Irish teen faces deportation from US to Ireland under Trump immigration plan
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Irish teen faces deportation from US to Ireland under Trump immigration plan

AN IRISH teenager is facing deportation within a matter of days - for overstaying his visa when he was 12. 

Dylan O'Riordan, 19, and originally from Co Galway but now living in Boston, is currently being detained in Suffolk County House of Corrections.

It's understood Mr O'Riordan - who is married and has a 9 month old daughter - will be deported to Ireland between January 24-27.

President Trump announced in September 2017 that he would scrap DACA - Deferred Action for Childhood Arrivals - ending protection for people who were brought to the US as children.

Previously under the Obama administration DACA provided a reprieve to young immigrants from deportation and the ability to work legally in the US in the form of two-year, renewable work permits.

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Speaking to All Things Considered on NPR earlier this week, Mr O'Riordan said: "I was aware how with Trump immigration was going to get a lot harder, but I didn't pay as much mind to it as I should have, which was my first mistake.

Prior to his birth, both of his parents had lived in Massachusetts and already had green cards.

In 2010, when Mr O'Riordan was 12, they brought him back to Boston on the visa waiver programme.

Mr O'Riordan overstayed the 90 day period, and began living his life 'like any other American teenager,' the station said, even though he was undocumented.

At the age of 19 he dropped out of high school and went to work for his uncle's roofing company to support his then-girlfriend Brenna and his infant daughter.

Four months ago, the couple were shopping when they got into an argument and although Brenna denied she was assaulted, Mr O'Riordan was arrested for assault and battery.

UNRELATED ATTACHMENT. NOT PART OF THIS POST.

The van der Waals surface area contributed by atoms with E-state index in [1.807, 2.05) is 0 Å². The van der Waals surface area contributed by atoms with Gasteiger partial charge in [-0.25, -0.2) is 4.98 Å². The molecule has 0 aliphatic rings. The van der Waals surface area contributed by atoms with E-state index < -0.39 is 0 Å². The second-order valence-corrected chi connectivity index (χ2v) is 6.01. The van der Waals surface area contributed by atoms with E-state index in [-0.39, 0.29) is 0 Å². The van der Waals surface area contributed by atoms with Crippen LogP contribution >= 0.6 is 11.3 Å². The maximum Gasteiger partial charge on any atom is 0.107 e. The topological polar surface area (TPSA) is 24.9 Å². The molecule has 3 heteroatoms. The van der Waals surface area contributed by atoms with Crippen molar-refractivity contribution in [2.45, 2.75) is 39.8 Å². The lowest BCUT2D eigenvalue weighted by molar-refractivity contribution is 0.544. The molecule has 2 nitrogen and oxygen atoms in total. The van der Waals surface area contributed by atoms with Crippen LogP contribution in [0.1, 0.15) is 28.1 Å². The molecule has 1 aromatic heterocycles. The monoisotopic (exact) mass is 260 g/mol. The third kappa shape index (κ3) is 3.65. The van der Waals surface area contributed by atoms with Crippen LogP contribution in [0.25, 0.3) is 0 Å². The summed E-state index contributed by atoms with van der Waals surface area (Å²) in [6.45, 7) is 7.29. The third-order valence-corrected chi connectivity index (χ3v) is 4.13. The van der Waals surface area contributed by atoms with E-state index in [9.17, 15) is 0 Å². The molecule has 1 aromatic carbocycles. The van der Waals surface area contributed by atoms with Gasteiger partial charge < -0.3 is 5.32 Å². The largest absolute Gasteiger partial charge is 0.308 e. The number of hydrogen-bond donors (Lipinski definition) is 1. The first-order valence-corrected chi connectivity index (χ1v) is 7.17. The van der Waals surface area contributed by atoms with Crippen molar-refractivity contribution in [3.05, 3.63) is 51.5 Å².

"It was nothing at all," he says. "Some woman called the cops, said I was abusing my girlfriend."

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The decision was taken not to prosecute and Mr O'Riordan had no prior criminal record, so the judge let him go.

However, when he walked out of the holding cell, Immigration and Customs Enforcement agents were waiting for him and he has been detained for four months now.

His lawyer, Tony Marino, points out that his client was brought here when he was a child, but ICE won't budge.

"Their position has been, well, he waived whatever rights he had when he came," says Mr Marino.

"Twelve-year-olds don't waive rights. I've never seen anything like it. I can't wrap my head around it."

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In a statement to the radio station, ICE said: "Dylan O'Riordan overstayed the terms of his admission by more than seven years.

"ICE deportation officers encountered him in September 2017 after he was arrested on local criminal charges.

"ICE served him with an administrative final order of removal."

At the detention centre where he is confined with 150 other men in a section of the county jail, Mr O'Riordan told the station that other detainees are surprised he was arrested.

"They're like, 'Are you supposed to be here? You're basically American. You look American; you sound American.'"

"There's a lot of people from El Salvador, a lot of Guatemalans, couple of Haitian people, and I'm the only Irish in the whole facility."

The Boston ICE office said in a statement its agents are indiscriminate in whom they arrest and deport: "ICE is apprehending all those in violation of immigration laws regardless of national origin."

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